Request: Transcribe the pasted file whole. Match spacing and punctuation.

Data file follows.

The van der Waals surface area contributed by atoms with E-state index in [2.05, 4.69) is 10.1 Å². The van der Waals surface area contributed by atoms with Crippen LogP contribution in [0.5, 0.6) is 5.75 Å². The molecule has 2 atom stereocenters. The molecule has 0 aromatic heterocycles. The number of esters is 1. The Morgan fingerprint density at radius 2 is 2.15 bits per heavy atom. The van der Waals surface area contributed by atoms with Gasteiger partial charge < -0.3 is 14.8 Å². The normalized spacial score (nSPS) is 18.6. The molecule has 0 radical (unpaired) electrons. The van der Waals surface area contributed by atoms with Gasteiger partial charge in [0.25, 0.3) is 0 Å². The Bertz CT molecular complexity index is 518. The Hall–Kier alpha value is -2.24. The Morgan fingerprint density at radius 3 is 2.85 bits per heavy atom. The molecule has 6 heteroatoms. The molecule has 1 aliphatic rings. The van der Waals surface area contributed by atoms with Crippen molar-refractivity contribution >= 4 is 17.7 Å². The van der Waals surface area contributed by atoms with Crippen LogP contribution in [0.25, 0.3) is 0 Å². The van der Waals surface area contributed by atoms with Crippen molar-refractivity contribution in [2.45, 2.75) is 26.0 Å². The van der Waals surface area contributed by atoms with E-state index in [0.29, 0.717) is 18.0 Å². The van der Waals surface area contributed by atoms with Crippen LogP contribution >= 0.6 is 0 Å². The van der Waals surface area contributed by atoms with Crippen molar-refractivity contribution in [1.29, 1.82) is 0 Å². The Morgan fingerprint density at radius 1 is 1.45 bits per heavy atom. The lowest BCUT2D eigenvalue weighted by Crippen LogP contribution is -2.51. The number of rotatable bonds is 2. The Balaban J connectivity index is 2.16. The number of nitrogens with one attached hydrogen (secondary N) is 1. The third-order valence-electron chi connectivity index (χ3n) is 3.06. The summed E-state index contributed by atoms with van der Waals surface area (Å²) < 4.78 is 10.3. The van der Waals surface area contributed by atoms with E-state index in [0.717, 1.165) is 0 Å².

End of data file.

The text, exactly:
The van der Waals surface area contributed by atoms with E-state index in [2.05, 4.69) is 10.1 Å². The van der Waals surface area contributed by atoms with Crippen LogP contribution in [0.5, 0.6) is 5.75 Å². The molecule has 2 atom stereocenters. The molecule has 0 aromatic heterocycles. The number of esters is 1. The Morgan fingerprint density at radius 2 is 2.15 bits per heavy atom. The van der Waals surface area contributed by atoms with Gasteiger partial charge < -0.3 is 14.8 Å². The normalized spacial score (nSPS) is 18.6. The molecule has 0 radical (unpaired) electrons. The van der Waals surface area contributed by atoms with Gasteiger partial charge in [0.25, 0.3) is 0 Å². The Bertz CT molecular complexity index is 518. The Hall–Kier alpha value is -2.24. The Morgan fingerprint density at radius 3 is 2.85 bits per heavy atom. The molecule has 6 heteroatoms. The molecule has 1 aliphatic rings. The van der Waals surface area contributed by atoms with Crippen molar-refractivity contribution >= 4 is 17.7 Å². The van der Waals surface area contributed by atoms with Crippen LogP contribution in [0.25, 0.3) is 0 Å². The van der Waals surface area contributed by atoms with Crippen molar-refractivity contribution in [2.45, 2.75) is 26.0 Å². The van der Waals surface area contributed by atoms with E-state index in [0.29, 0.717) is 18.0 Å². The van der Waals surface area contributed by atoms with Crippen LogP contribution >= 0.6 is 0 Å². The van der Waals surface area contributed by atoms with Crippen molar-refractivity contribution in [1.29, 1.82) is 0 Å². The Morgan fingerprint density at radius 1 is 1.45 bits per heavy atom. The lowest BCUT2D eigenvalue weighted by Crippen LogP contribution is -2.51. The number of rotatable bonds is 2. The Balaban J connectivity index is 2.16. The number of nitrogens with one attached hydrogen (secondary N) is 1. The third-order valence-electron chi connectivity index (χ3n) is 3.06. The summed E-state index contributed by atoms with van der Waals surface area (Å²) < 4.78 is 10.3. The van der Waals surface area contributed by atoms with E-state index in [0.717, 1.165) is 0 Å².